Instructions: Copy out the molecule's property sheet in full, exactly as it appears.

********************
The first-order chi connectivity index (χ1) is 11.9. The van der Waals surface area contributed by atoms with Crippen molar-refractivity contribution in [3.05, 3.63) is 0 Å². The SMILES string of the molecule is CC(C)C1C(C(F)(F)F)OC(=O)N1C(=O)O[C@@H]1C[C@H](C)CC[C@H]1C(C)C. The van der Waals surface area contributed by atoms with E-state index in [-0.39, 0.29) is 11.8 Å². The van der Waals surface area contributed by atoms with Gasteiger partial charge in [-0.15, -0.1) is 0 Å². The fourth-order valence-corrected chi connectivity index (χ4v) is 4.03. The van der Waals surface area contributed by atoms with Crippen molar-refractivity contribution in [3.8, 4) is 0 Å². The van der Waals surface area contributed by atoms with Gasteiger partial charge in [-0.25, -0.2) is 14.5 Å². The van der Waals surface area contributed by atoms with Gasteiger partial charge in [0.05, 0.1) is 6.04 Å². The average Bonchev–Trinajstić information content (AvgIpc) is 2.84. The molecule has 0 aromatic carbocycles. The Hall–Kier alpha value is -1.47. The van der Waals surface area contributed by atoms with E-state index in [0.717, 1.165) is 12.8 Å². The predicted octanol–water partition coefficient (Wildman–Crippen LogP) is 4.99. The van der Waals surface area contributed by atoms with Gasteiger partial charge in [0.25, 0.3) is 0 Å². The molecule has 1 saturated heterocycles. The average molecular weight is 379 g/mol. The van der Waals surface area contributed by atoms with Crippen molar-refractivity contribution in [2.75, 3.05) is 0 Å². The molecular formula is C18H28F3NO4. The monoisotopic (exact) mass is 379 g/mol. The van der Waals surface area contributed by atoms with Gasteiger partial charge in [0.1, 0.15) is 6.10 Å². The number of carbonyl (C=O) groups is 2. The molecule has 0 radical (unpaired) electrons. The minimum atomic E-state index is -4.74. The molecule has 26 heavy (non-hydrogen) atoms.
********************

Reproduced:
The first-order chi connectivity index (χ1) is 11.9. The van der Waals surface area contributed by atoms with Crippen molar-refractivity contribution in [3.05, 3.63) is 0 Å². The SMILES string of the molecule is CC(C)C1C(C(F)(F)F)OC(=O)N1C(=O)O[C@@H]1C[C@H](C)CC[C@H]1C(C)C. The van der Waals surface area contributed by atoms with E-state index in [-0.39, 0.29) is 11.8 Å². The van der Waals surface area contributed by atoms with Gasteiger partial charge in [-0.15, -0.1) is 0 Å². The fourth-order valence-corrected chi connectivity index (χ4v) is 4.03. The van der Waals surface area contributed by atoms with Crippen molar-refractivity contribution in [3.8, 4) is 0 Å². The van der Waals surface area contributed by atoms with Gasteiger partial charge in [-0.25, -0.2) is 14.5 Å². The van der Waals surface area contributed by atoms with Gasteiger partial charge in [0.05, 0.1) is 6.04 Å². The average Bonchev–Trinajstić information content (AvgIpc) is 2.84. The molecule has 0 aromatic carbocycles. The Hall–Kier alpha value is -1.47. The van der Waals surface area contributed by atoms with E-state index in [0.717, 1.165) is 12.8 Å². The predicted octanol–water partition coefficient (Wildman–Crippen LogP) is 4.99. The van der Waals surface area contributed by atoms with Gasteiger partial charge in [0.25, 0.3) is 0 Å². The molecule has 1 saturated heterocycles. The average molecular weight is 379 g/mol. The van der Waals surface area contributed by atoms with Crippen molar-refractivity contribution in [2.75, 3.05) is 0 Å². The molecular formula is C18H28F3NO4. The monoisotopic (exact) mass is 379 g/mol. The van der Waals surface area contributed by atoms with Gasteiger partial charge in [0.1, 0.15) is 6.10 Å². The number of carbonyl (C=O) groups is 2. The molecule has 0 radical (unpaired) electrons. The minimum atomic E-state index is -4.74. The molecule has 26 heavy (non-hydrogen) atoms.